There it is a definite social relation between men, that assumes, in their eyes, the fantastic form of a relation between things. In order, therefore, to find an analogy, we must have recourse to the mist-enveloped regions of the religious world. In that world the productions of the human brain appear as independent beings endowed with life, and entering into relation both with one another and the human race. So it is in the world of commodities with the products of men’s hands. This I call the Fetishism which attaches itself to the products of labour, so soon as they are produced as commodities, and which is therefore inseparable from the production of commodities.
Not only do we fetishise news as a commodity — we fail to see the inherent contradiction between the service of profits and serving the public interest — we also fetishise symbolic fairytale heroines such as Ms Hilton. She embodies the life that most of us mere wage slaves have no chance of reaching. But capitalism teaches us to be “aspirational”. Why not, therefore, aspire to imitate the spiritually empty, but commmodity-filled life of Paris and her drug-addled friends who inhabit the wonderland of the US west coast and all points asunder.
What a wonderful piece of bourgeois ideology the phrase “aspirational” is. A respected Australian political scientist, Hayden Manning, has this to say about it:
‘Aspirational voter’ is another way of saying ‘middle class voter’ with one important difference: many voters’ current middle class status rests on the fragile foundation of high levels of personal and household debt. Economic recessions in the mid-1970s, the early 1980s and early 1990s caused widespread employment insecurity and periods of declining real wages. By the late 1990s the mood shifted markedly as many voters experienced steady improvements in their disposable incomes, home values appreciated and, importantly, banks invited their customers to borrow heavily at a time when interest rates reached a 30 year low (Harding 2005). In this environment Australian middle class affluence was, in a fashion, reborn after being shaken during periodic recessions…
A host of demographic, social and economic factors are bandied around to define the ‘aspirational voter’. Objectively, they are middle income earners, upwardly mobile, and may be employed in either blue or white collar occupations. More speculative is the view that they are vulnerable to interest rate rises due to high levels of personal debt (Hewitt 2004). Pundits describe the aspirational outlook as entrepreneurial and individualistic. Aspirationals have been variously described as the new ‘conservative right’—anti-egalitarian and anti-union, favouring tax cuts, driving new cars, and sending their kids to private schools (Carney 2001; Green 2001; Stephens 2001; Henderson 2001; MacKay 2001; Davidson 2001; Hamilton 2003; Burchell 2003; Glover 2004; Manne 2004).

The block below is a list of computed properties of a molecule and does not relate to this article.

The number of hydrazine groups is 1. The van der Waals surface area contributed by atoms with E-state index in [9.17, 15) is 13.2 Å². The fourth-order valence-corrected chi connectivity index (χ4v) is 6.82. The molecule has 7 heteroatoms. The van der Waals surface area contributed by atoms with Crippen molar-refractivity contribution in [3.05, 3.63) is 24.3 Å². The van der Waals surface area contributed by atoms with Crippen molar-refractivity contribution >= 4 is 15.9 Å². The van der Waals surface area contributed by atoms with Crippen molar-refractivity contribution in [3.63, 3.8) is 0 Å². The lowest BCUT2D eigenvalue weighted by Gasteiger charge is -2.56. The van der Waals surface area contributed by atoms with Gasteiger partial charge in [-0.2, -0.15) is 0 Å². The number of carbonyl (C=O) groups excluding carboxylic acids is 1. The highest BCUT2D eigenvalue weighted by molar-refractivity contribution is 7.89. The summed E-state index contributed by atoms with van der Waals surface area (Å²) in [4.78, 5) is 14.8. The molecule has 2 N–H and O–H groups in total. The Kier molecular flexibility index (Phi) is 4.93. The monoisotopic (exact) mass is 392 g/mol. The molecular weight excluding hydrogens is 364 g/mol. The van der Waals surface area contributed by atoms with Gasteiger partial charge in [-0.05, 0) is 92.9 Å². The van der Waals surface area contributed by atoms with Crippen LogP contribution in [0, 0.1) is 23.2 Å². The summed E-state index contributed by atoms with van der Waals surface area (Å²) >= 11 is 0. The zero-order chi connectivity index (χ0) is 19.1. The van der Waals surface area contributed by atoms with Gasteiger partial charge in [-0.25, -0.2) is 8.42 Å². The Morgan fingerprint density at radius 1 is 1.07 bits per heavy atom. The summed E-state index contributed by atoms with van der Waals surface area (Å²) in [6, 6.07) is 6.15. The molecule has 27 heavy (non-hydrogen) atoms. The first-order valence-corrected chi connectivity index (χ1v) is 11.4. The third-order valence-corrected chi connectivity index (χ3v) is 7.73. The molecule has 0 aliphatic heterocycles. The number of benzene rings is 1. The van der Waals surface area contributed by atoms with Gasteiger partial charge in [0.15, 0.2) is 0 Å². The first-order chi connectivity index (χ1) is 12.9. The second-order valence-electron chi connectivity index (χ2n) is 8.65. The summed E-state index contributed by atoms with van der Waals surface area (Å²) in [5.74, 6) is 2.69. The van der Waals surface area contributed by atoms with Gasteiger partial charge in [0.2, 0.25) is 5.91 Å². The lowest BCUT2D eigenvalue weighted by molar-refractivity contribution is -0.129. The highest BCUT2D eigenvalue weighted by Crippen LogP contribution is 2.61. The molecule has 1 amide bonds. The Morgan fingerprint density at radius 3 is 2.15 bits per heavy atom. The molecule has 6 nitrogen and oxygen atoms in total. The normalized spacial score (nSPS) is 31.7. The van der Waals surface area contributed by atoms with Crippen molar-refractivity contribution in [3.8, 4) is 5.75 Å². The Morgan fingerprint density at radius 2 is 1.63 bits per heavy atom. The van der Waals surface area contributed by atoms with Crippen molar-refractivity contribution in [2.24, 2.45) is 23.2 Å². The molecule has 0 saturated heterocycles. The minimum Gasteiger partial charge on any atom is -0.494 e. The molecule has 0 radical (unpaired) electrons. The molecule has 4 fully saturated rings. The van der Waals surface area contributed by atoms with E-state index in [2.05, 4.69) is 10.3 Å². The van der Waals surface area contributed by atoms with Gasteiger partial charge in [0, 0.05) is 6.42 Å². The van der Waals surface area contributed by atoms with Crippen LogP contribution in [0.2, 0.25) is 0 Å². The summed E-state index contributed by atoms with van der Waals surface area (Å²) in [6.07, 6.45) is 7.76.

You can see clearly from this how the term has taken on a whole load of baggage. It is used to describe workers who have been sucked in by the churning propaganda and bad journalism that allows such terms to be abused without question. This is MoR and mainstream political science and it’s the fodder of balanced journalism.
Journalists should wake up from their bad dreams, stop worrying about that Hilton girl and start to question some of their own “aspirational” values. If you’re a journalist and you’re reading this, you could do a lot worse than spend the next 45 minutes here with John Pilger. This is “inspirational” and that’s what should be driving journalism today.
If you haven’t got 45 minutes to watch this video, perhaps you’ve got 10 to read Pilger’s speech at Columbia University on 14 April 2006.
That’s too much for your busy life to take? Then cop this; the short, sharp and sweet conclusion to that speech:
What should journalists do? I mean, journalists who give a damn? They need to act now. Governments fear good journalists. The reason the Pentagon spends millions of dollars on PR, or “perception management” companies that try to bend the news is because it fears truth tellers, just as Stalinist governments feared them. There is no difference. Look back at the great American journalists: Upton Sinclair, Edward R Murrow, Martha Gellhorn, I. F.Stone, Seymour Hersh. All were mavericks. None embraced the corporate world of journalism and its modern supplier: the media college.
It is said the internet is an alternative; and what is wonderful about the rebellious spirits on the World Wide Web is that they often report as journalists should. They are mavericks in the tradition of the great muckrakers: those like the Irish journalist Claud Cockburn, who said: “Never believe anything until it is officially denied.” But the internet is still a kind of samidzat, an underground, and most of humanity does not log on; just as most of humanity does not own a cell phone. And the right to know ought to be universal. That other great muckraker, Tom Paine, warned that if the majority of the people were denied the truth and ideas of truth, it was time to storm what he called the “Bastille of words”. That time is now.”